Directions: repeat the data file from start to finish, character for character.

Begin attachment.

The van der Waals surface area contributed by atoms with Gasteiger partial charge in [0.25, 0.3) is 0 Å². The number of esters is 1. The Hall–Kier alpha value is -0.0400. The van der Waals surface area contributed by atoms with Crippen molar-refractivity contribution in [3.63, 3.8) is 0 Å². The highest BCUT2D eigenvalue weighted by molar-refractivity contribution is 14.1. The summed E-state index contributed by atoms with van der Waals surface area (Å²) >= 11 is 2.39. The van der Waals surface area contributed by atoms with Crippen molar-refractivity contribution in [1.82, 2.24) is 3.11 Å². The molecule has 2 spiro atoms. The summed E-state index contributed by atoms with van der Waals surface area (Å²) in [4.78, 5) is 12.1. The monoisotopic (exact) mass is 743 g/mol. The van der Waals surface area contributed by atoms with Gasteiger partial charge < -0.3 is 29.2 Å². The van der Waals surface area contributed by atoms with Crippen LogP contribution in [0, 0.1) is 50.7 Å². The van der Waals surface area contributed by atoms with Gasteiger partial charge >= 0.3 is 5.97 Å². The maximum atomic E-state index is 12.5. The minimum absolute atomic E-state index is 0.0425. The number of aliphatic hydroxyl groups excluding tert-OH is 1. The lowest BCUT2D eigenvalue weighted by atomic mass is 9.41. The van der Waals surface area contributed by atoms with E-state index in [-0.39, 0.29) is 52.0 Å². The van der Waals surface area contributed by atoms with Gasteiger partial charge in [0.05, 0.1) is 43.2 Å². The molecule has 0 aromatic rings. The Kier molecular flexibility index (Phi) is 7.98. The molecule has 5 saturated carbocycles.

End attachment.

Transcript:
The van der Waals surface area contributed by atoms with Gasteiger partial charge in [0.25, 0.3) is 0 Å². The number of esters is 1. The Hall–Kier alpha value is -0.0400. The van der Waals surface area contributed by atoms with Crippen molar-refractivity contribution in [3.63, 3.8) is 0 Å². The highest BCUT2D eigenvalue weighted by molar-refractivity contribution is 14.1. The summed E-state index contributed by atoms with van der Waals surface area (Å²) >= 11 is 2.39. The van der Waals surface area contributed by atoms with Crippen molar-refractivity contribution in [1.82, 2.24) is 3.11 Å². The molecule has 2 spiro atoms. The summed E-state index contributed by atoms with van der Waals surface area (Å²) in [4.78, 5) is 12.1. The monoisotopic (exact) mass is 743 g/mol. The van der Waals surface area contributed by atoms with Gasteiger partial charge < -0.3 is 29.2 Å². The van der Waals surface area contributed by atoms with Crippen LogP contribution in [0, 0.1) is 50.7 Å². The van der Waals surface area contributed by atoms with Gasteiger partial charge >= 0.3 is 5.97 Å². The maximum atomic E-state index is 12.5. The minimum absolute atomic E-state index is 0.0425. The number of aliphatic hydroxyl groups excluding tert-OH is 1. The lowest BCUT2D eigenvalue weighted by atomic mass is 9.41. The van der Waals surface area contributed by atoms with E-state index in [-0.39, 0.29) is 52.0 Å². The van der Waals surface area contributed by atoms with Gasteiger partial charge in [0.05, 0.1) is 43.2 Å². The molecule has 0 aromatic rings. The Kier molecular flexibility index (Phi) is 7.98. The molecule has 5 saturated carbocycles.